It’s an attorney’s nightmare.
Imagine working harder but producing less each day. This nightmare is an unpleasant reality for the majority of attorneys in the legal industry today.
This isn’t speculation.
A recent study found the average utilization rates, the number of hours spent on billable work, was only 31 percent. The average attorney is only paid for 2.5 hours of work per day. According to the National Association for Law Placement, the average attorney works 2,081 hours per year or roughly 40 hours per week.
That’s reasonable, right?
Why attorneys are only getting paid for 31 percent of their work
Joan Williams, the director of the Center for WorkLife Law at U.C. Hastings, exposes the reality of work you’re probably already familiar with. When attorneys bill 40 or 50 hours per week, they’re actually working 60 to 70+ hours per week.
Where does this extra work come from?
It’s nonbillable work. It’s attorneys preparing to do the work they will actually be paid for. These routine concerns sap your workday, ensuring you only have time for one thing, work.
Here are a few examples:
- Gartner found that most law firms are missing almost 50 percent of their data. Eighty percent of the intellectual property a firm handles is communicated with or stored via email. What does this mean? It’s data your team will need to dig through to find what you need.
- An IDC whitepaper found knowledge workers wasted 11.2 hours a week sorting through document management (DMS) challenges. This whitepaper calculated the loss at $19,732 per knowledge worker, per year, or a 21.3 percent loss in the firm’s total productivity.
- A growing number of law firms expect their associates to deliver 2,300 to 2,500 billable hours each year. Remember, nonbillable work is on top of this figure. Those who fail to meet these predetermined thresholds find their compensation and professional future is in jeopardy. This is complicated by the fact that 19 percent of the time, the billable work an attorney does, does not make it on an invoice.
- Interruptions at work can cost you as much as 6 hours per day. Researchers at the University of California, Irvine, found after careful observation that the typical office worker is interrupted or switches tasks, on average, every three minutes and five seconds. And it can take 23 minutes and 15 seconds just to get back to where they left off.
No wonder so many attorneys are burned out.
Most are struggling to meet their billable targets, but they’re asked to deliver more billable hours each year. On top of that, they’re bombarded by the nonbillable demands that increase with time.
It’s worse for law firms.
According to the 2019 Report on the State of the Legal Market, realization rates for law firms are stagnant or declining. Firms today are fighting for a shrinking piece of the pie; there are too many lawyers and not enough clients.
This is why law firms need legal workflows
The demands placed on attorneys and law firms are getting heavier. Here’s a direct quote from The State of the Legal Market.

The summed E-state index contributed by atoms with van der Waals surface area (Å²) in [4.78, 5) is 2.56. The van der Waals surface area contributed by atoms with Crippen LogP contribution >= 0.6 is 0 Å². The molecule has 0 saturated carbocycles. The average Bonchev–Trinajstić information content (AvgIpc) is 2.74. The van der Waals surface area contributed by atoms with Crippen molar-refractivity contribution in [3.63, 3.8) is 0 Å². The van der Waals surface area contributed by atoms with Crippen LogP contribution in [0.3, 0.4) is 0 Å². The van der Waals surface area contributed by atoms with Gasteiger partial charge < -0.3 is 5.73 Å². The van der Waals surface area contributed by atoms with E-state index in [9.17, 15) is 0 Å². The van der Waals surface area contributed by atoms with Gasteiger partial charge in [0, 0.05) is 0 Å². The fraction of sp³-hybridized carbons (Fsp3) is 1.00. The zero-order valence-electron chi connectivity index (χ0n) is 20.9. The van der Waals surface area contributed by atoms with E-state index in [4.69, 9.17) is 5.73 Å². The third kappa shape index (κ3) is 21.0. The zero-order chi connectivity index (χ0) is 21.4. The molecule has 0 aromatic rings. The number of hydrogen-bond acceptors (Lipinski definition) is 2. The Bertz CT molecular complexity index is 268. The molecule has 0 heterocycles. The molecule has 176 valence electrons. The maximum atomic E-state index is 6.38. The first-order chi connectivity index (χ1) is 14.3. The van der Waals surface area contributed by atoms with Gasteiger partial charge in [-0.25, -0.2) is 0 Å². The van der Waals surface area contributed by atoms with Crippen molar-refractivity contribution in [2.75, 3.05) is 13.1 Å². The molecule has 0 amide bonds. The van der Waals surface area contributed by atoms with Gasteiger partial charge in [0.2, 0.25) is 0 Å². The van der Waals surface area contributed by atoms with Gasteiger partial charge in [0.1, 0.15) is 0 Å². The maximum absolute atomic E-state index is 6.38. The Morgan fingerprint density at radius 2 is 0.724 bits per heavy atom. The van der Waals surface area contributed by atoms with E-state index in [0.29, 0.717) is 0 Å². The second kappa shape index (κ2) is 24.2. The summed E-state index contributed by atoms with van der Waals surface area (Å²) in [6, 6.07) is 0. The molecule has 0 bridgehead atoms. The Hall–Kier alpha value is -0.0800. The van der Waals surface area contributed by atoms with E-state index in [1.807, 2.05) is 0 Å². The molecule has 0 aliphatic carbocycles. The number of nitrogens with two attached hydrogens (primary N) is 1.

“Given the tepid growth in demand for law firm services, the increased willingness of clients to move business to lower cost firms or alternative service providers, and the continuing client push back on rate increases (as reflected in declining realization rates), it is counterintuitive that firms would propose aggressive rate increases or that clients would accept them. But that appears to be what happened.”
What’s the solution then?
One solution to this complex problem is improved workflows.
I realize this sounds ridiculous.
How can improved workflows boost the survivability of your law firm? It’s simple, with the right workflows in place, you’ll have the tools and resources needed to deal with a continual increase in demand. Here’s a breakdown of the benefits.
- Your utilization rate will increase
- Nonbillable work will decrease
- Your realization and collection rates will increases
- Work-life balance is easier to achieve and maintain
- Your firm will be able to keep up with client expectations and demands
- You’ll be able to attract more clients with less work
- Your productivity will increase as you build consistency into your services
- The quality of your services will increase
This is why your law firm needs workflows to survive. Gone are the days where law firms can rely on the status quo to survive.
Workflows are the key to long term survival
If you’re an attorney, you know the truth.
You’re working harder and harder each day. Utilization, realization and collection across the industry are down. The research on this is clear; attorneys are working hard with less to show for it.
This nightmare is avoidable.
With the right set of workflows, you can produce stable growth for your law firm and your employees. You can increase firmwide productivity and boost revenue. It’s all possible if you have the right systems and procedures in place.
What are the right systems?
In my next post, I’ll discuss the workflows your firm needs to produce extraordinary results.